Amid the tumult of Pope Francis blessing a lunch for the needy, a shrouded statue of Jesus lay off to the side, mostly unnoticed – pretty much the way its sculptor intended.
"Homeless Jesus" is a bronze statue located outside the offices of the Catholic Charities Association in Washington, D.C., where a figure slumbers on a bench almost entirely wrapped in a blanket. The only giveaway that the statue depicts Jesus is the telltale wounds on his feet.
The pope was originally scheduled to bless the statue, but the attention lay elsewhere as the faithful flocked Francis. He didn't reach "Homeless Jesus" during the lunch for 200 needy Washingtonians Thursday, NBC Washington learned.
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But hiding in plain sight is the point of the simple statue, according to sculptor Tim Schmalz.
"Initially you just think you're seeing another homeless person," Schmalz said in a phone interview Thursday from his art studio in Canada.
Its anonymity reflects how all human life is sacred, Schmalz said, and in that way, the statue and Francis are very much alike. Both are unornamented, Schmalz said; both address "the core issues of Christianity, which often times aren't showcased."
The artist explained that conversations about religion often revolve around negative issues and disputes. "The great thing about Pope Francis is he doesn't even get in those conversations, he gets into the core essence of Christianity, and that is 'love one another,'" Schmalz said.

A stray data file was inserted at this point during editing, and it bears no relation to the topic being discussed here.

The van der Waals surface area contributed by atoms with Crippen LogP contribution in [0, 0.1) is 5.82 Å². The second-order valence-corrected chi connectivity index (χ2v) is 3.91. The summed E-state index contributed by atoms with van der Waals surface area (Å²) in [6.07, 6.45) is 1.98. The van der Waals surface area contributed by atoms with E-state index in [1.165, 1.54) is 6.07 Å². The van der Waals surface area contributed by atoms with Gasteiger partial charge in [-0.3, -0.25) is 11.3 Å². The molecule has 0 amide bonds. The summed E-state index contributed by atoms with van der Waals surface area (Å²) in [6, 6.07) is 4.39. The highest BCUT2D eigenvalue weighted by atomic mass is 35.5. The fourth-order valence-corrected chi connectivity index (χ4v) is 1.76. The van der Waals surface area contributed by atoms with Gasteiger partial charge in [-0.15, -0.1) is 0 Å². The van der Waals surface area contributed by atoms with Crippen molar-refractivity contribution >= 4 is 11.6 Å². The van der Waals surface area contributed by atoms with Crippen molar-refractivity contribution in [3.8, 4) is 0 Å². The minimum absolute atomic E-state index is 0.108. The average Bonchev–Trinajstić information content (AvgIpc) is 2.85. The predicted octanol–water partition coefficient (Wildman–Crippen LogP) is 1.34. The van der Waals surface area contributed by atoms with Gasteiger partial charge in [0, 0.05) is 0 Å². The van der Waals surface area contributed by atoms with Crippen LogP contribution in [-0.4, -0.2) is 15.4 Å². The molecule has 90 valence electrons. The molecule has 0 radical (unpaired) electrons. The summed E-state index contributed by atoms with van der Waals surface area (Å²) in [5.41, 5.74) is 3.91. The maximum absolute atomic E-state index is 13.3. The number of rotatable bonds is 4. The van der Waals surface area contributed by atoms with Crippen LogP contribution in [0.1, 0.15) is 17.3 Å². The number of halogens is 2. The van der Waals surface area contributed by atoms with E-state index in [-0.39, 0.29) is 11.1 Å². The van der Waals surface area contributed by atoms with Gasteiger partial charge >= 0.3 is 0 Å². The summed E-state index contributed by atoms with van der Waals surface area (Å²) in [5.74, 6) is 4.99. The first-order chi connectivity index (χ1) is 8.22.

Schmalz, a devout Catholic who has sculpted other monuments, including a statue of Jesus, Mary and Joseph, was unable to attend the blessing, but he has met Pope John Paul II before he died.
"He couldn't even speak, but there he was with his brilliant mind," Schmalz said, calling it a moment he'll he'd never forget.
"To have my sculpture blessed by him and given to him was one of the most amazing points of my life," Schmalz said.
Schmalz wasn't bothered that Francis didn't get over to his creation, but he was pretty happy with Francis' call for compassion toward the homeless. He said it echoed Matthew 25:35, the Bible passage that helped inspire "Homeless Jesus: "I was hungry and you gave me food, I was thirsty and you gave me something to drink, I was a stranger and you welcomed me."
Schmalz pointed out that another copy of the statue has already been blessed by Francis at the Vatican. Copies of the statue, which was originally built in Toronto, Canada, have been installed around the world – it turns out that its message, along with Francis', is fairly universal.
NBC Washington's Andrea Swalec contributed to this story.